Spring Training Notes from a Non-Scout

Every spring I make my way down to Phoenix to kick back and enhance my anticipation of the upcoming baseball season by following the White Sox around the valley for a week. It tends to be my most enjoyable week of the year, as I shed all responsibilities and immerse myself completely in baseball. It’s that simple. I’m no scout, the things I notice may have merit, but likely less often than a trained and paid individual. There are things to notice, though, and during a time of year where stats mean very little there are advantages to getting an up close look at the action. 

 Butts. // Credit: Ami Prindiville

Butts. // Credit: Ami Prindiville

Split squads and off-days often hinder the sample size of any particular player’s appearances but of the 6 games viewed Avisail Garcia seemed to be a part of them. I’ve high hopes for Avisail’s future with the Sox and had somehow already forgotten that he’s only 22-years-old. Something I didn’t notice in his 2 months on the south side last season was him acting like a 22-year-old. It was clear to me on many occasions around the Glendale area. Lots of chumming, lots of pats on the butt, and a seemingly infinite amount of smiles. He was no perpetually long-faced Conor Gillaspie in 2013, but the loose attitude appears to be new. Maybe it’s just comfort in the clubhouse, or maybe rumors of his extra-curricular activities leading to his departure from Detroit were weighing on him. I’m curious to see how that translates to his play over the long season as his spring numbers haven’t looked to benefit from his new attitude.

As long as we’re talking about attitude, Adam Eaton looks to be what he’s been sold as. Everything about him says grinder. Even to me, and I hate that word. From a numbers standpoint, he’s had a solid March. Even if we can’t count on those numbers to continue at the same rate, we can count on the same playing style. It’s a playing style that tends to accrue Chicago area fans in a hurry, as Aaron Rowand can attest to. The new center fielder, who showed up to the ballpark with a beard, a fu Manchu, a plain mustache, and then clean shaven in successive days took the time each day on his way out of Camelback to throw pieces of candy to kids in the stands.  People are going to latch onto Adam Eaton.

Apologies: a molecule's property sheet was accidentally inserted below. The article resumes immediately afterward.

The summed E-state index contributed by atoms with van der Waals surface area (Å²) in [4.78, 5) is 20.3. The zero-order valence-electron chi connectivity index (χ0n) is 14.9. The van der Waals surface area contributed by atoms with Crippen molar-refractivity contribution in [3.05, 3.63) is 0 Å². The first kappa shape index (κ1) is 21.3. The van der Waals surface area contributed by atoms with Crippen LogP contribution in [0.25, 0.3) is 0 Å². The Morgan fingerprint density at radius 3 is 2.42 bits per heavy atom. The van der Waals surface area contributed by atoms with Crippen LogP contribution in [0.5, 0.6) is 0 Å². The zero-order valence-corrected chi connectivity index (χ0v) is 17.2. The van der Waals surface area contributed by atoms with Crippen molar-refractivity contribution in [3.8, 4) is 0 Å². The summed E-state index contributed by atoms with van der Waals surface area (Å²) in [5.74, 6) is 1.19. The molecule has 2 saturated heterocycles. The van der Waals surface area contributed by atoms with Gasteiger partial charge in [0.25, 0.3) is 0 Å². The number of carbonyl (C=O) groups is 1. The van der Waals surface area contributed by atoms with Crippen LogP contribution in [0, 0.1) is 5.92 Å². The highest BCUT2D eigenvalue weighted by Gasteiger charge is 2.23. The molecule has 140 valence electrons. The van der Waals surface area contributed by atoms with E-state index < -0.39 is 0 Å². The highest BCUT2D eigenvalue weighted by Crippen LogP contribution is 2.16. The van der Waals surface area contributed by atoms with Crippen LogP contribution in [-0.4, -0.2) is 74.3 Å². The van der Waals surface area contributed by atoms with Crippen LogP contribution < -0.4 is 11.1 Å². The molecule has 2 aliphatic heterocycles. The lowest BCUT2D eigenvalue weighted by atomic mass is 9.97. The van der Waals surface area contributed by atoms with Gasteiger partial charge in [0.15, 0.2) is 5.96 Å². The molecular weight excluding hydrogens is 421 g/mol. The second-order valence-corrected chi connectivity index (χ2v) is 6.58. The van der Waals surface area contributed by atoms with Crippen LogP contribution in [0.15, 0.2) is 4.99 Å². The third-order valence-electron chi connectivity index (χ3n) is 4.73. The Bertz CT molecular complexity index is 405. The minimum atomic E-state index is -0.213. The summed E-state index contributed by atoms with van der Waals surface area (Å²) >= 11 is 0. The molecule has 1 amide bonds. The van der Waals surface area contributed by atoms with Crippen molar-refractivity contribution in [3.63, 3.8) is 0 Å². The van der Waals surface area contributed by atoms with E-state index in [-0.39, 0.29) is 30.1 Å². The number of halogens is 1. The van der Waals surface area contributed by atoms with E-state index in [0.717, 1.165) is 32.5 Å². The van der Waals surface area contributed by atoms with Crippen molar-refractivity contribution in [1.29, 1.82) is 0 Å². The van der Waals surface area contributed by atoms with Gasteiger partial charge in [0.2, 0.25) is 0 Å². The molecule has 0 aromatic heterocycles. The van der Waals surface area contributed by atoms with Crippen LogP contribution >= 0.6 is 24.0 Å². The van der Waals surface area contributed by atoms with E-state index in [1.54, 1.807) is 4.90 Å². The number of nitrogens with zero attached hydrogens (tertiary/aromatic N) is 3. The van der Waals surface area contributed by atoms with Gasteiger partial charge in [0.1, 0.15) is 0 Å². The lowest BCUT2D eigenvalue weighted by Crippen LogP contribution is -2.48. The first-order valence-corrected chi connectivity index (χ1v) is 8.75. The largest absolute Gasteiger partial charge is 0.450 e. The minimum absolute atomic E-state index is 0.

From the moment he was signed I was anticipating the first time I’d be able to watch Jose Abreu hit. The power has been spoken about in mythical terms and the approach was getting all the ink in the early going of spring. Both were on display during my viewings. A lot of back up the middle, go-with-the-pitch contact mixed in with some crowd-pleasing dingers. I now move to the point where I am anticipating being able to watch the man hit every day over the next 6 months.

Like many fans, I was entering the new season with my faith level in Viciedo pretty close to bottomed out. He took inoffensive at-bats though, with what seemed like an emphasis on contact. And in a short sample his strikeout rate is slightly lower than anything we’ve seen from him at the big league level, where he’s yet to get under 20%. It’s also a stretch to consider Spring Training on par with day-to-day big league action. In the meantime, he’s still an adventure in left field and he’s yet to go yard.

Jordan Danks did everything he could to try and force his way onto the roster hitting for average and launching 5 spring home runs in 45 plate appearances including an opposite field shot to left-center. Danks did not compromise his high strikeout nature for his spring surge, though it’s doubtful that it worked against him. The seemingly set platoons at LF and DH make for a crowded bench without room for the extra outfielder so it came as no surprise when it was announced that Danks would not be joining the team in Chicago at the end of the month.

Adam Dunn is sad to watch. If memory serves me he has not had a good spring while in the White Sox uniform. Depending on where you set the bar he’s never had a good season while in the White Sox uniform. There is nothing to indicate anything will change there.

I had the pleasure of seeing Jose Quintana go 0.0 innings while allowing 9 runs. A feat I’ve never seen before and is impressive in its uniqueness.  Though if Rick Hahn is to be believed, it’s not entirely Jose’s fault. And if the money involved in his new contract is to be believed, the White Sox aren’t too concerned with it. Neither am I. In the interest of balance he did come out his next go-round and look every bit the guy that prompted the organization to put out such an offer.

All in all, I come back north encouraged. Promise exists for this team. To compete in 2014 they’ll have to have a whole lot break just right for them but it’s not impossible. More realistically seeing the pieces come together bit by bit make me feel better about the future beyond 2014. It’s nice to know that in the meantime there will be a team on the field that is fun to watch and will manage to win its share of games.

 

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